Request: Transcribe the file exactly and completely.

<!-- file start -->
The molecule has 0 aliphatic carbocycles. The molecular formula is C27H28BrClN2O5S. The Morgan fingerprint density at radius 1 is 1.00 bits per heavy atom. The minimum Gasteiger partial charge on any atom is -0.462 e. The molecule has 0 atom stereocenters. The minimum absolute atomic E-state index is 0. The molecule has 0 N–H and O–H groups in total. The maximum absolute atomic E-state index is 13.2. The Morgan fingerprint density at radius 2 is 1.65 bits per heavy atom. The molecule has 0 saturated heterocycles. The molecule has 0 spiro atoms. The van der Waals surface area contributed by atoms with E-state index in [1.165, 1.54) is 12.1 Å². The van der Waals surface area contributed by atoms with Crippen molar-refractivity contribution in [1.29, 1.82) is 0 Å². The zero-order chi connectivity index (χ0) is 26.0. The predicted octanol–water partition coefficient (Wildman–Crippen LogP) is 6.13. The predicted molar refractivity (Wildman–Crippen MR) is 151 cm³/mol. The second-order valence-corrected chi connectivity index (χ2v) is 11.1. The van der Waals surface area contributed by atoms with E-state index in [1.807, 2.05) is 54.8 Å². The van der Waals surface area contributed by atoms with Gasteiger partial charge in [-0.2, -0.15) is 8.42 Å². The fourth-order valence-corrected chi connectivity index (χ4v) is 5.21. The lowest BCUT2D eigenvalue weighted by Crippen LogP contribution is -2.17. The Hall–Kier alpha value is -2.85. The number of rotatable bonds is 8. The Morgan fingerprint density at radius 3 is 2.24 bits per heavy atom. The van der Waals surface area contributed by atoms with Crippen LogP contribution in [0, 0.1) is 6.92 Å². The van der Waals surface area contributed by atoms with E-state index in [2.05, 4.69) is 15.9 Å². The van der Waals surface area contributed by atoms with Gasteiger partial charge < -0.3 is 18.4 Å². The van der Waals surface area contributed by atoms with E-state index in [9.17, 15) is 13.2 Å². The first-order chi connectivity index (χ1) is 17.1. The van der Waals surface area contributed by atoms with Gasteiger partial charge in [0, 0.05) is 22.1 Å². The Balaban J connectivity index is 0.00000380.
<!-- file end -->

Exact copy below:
The molecule has 0 aliphatic carbocycles. The molecular formula is C27H28BrClN2O5S. The Morgan fingerprint density at radius 1 is 1.00 bits per heavy atom. The minimum Gasteiger partial charge on any atom is -0.462 e. The molecule has 0 atom stereocenters. The minimum absolute atomic E-state index is 0. The molecule has 0 N–H and O–H groups in total. The maximum absolute atomic E-state index is 13.2. The Morgan fingerprint density at radius 2 is 1.65 bits per heavy atom. The molecule has 0 saturated heterocycles. The molecule has 0 spiro atoms. The van der Waals surface area contributed by atoms with E-state index in [1.165, 1.54) is 12.1 Å². The van der Waals surface area contributed by atoms with Crippen molar-refractivity contribution in [1.29, 1.82) is 0 Å². The zero-order chi connectivity index (χ0) is 26.0. The predicted octanol–water partition coefficient (Wildman–Crippen LogP) is 6.13. The predicted molar refractivity (Wildman–Crippen MR) is 151 cm³/mol. The second-order valence-corrected chi connectivity index (χ2v) is 11.1. The van der Waals surface area contributed by atoms with E-state index in [1.807, 2.05) is 54.8 Å². The van der Waals surface area contributed by atoms with Gasteiger partial charge in [-0.2, -0.15) is 8.42 Å². The fourth-order valence-corrected chi connectivity index (χ4v) is 5.21. The lowest BCUT2D eigenvalue weighted by Crippen LogP contribution is -2.17. The Hall–Kier alpha value is -2.85. The number of rotatable bonds is 8. The Morgan fingerprint density at radius 3 is 2.24 bits per heavy atom. The van der Waals surface area contributed by atoms with Crippen LogP contribution in [0, 0.1) is 6.92 Å². The van der Waals surface area contributed by atoms with E-state index in [2.05, 4.69) is 15.9 Å². The van der Waals surface area contributed by atoms with Gasteiger partial charge < -0.3 is 18.4 Å². The van der Waals surface area contributed by atoms with E-state index in [9.17, 15) is 13.2 Å². The first-order chi connectivity index (χ1) is 17.1. The van der Waals surface area contributed by atoms with Gasteiger partial charge in [0, 0.05) is 22.1 Å². The Balaban J connectivity index is 0.00000380.